For further information, please see the Canada Gazette.

Saskatchewan to release draft offset plan

The government of Saskatchewan is continuing to develop its proposed GHG cap-and-trade system, and expects to release draft offset program methodologies in September. These methodologies will set out the technical implementation, monitoring and reporting guidelines for projects seeking to obtain offset credits that can be sold into a future Saskatchewan cap-and-trade system. As discussed in Torys' April Climate Change Bulletin, Saskatchewan has begun consultations on the scope of proposed regulations that would establish such a system: targeting a 20% reduction in Saskatchewan's 2006 emissions by 2020; requiring firms emitting over 50,000 tonnes of CO2e per year to reduce their baseline 2010 emissions by 2% per year until 2019; allowing firms to obtain credits for certain emission reductions achieved before 2006 and for certain investments in pre-certified technologies, including carbon capture and storage; and offering offset credits for activities that reduced or sequestered GHGs in Saskatchewan on or after January 1, 2006. The regulations are expected to obtain final approval in fall 2010.

For further information, please see the government of Saskatchewan's website.

United States

Environmental Protection Agency proposes GHG permitting requirements

On August 12, 2010, the U.S. EPA published two proposals to implement its final GHG Tailoring Rule. The EPA will begin to phase in this rule on January 2, 2011, requiring certain new major stationary sources of GHG emissions, and major modifications to existing sources, to obtain a permit addressing those emissions under Title V of the Clean Air Act. The permits, which must be obtained before construction, will require the new or modified source to adopt best available emission-control technology, which is determined on a case-by-case basis taking into account, among other factors, the cost and effectiveness of the control.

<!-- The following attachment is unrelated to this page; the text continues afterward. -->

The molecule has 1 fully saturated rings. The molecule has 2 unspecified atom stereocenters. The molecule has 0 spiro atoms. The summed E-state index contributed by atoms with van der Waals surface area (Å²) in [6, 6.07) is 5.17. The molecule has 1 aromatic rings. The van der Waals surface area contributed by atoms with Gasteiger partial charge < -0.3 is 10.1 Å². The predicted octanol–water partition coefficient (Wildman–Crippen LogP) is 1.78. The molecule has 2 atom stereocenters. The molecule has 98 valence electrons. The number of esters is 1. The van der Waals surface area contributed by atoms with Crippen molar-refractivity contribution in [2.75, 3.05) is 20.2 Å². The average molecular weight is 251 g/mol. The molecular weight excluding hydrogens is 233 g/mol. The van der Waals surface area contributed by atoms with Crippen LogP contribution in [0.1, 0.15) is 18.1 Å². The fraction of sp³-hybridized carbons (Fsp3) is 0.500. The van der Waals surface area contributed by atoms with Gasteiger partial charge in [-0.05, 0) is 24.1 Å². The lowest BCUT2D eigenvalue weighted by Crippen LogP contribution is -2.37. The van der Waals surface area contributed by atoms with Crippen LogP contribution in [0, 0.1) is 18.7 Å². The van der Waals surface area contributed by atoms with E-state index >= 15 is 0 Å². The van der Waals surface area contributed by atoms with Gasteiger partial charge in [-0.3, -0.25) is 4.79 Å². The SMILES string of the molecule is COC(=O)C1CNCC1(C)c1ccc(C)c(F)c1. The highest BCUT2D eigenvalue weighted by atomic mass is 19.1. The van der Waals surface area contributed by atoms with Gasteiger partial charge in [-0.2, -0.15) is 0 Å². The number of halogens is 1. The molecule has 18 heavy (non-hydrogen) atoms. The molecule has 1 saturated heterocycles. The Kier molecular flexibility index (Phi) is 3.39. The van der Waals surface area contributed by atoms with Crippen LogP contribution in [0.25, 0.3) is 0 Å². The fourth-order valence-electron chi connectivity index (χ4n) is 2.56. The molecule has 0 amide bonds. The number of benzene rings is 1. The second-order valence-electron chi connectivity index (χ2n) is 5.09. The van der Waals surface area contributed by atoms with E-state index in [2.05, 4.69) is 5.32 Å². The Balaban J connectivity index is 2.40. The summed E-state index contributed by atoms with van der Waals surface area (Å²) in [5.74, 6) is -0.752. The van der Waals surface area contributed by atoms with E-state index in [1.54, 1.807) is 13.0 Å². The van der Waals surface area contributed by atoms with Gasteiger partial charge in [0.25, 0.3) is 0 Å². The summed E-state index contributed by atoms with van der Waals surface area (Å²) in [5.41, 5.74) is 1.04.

Under the first proposal, the EPA would require 13 states to update their Clean Air Act implementation plans by January 2, 2011, so that their Prevention of Significant Deterioration (PSD) permitting requirements cover GHG emissions. Additionally, all other states that implement their own PSD permitting programs must inform the EPA if these programs do not apply to GHGs sources. Under the second proposal, the EPA would adopt a federal implementation plan so that EPA could issue the PSD permits for the new and modified GHG sources in states that have not yet revised their own permitting procedures.

The EPA is currently undertaking public consultation on the proposed rules, which are expected to take effect before January 2, 2011, the earliest date that the new permitting requirements would come into force. For further information, please see the EPA's website.

The content of this article is intended to provide a general guide to the subject matter. Specialist advice should be sought about your specific circumstances.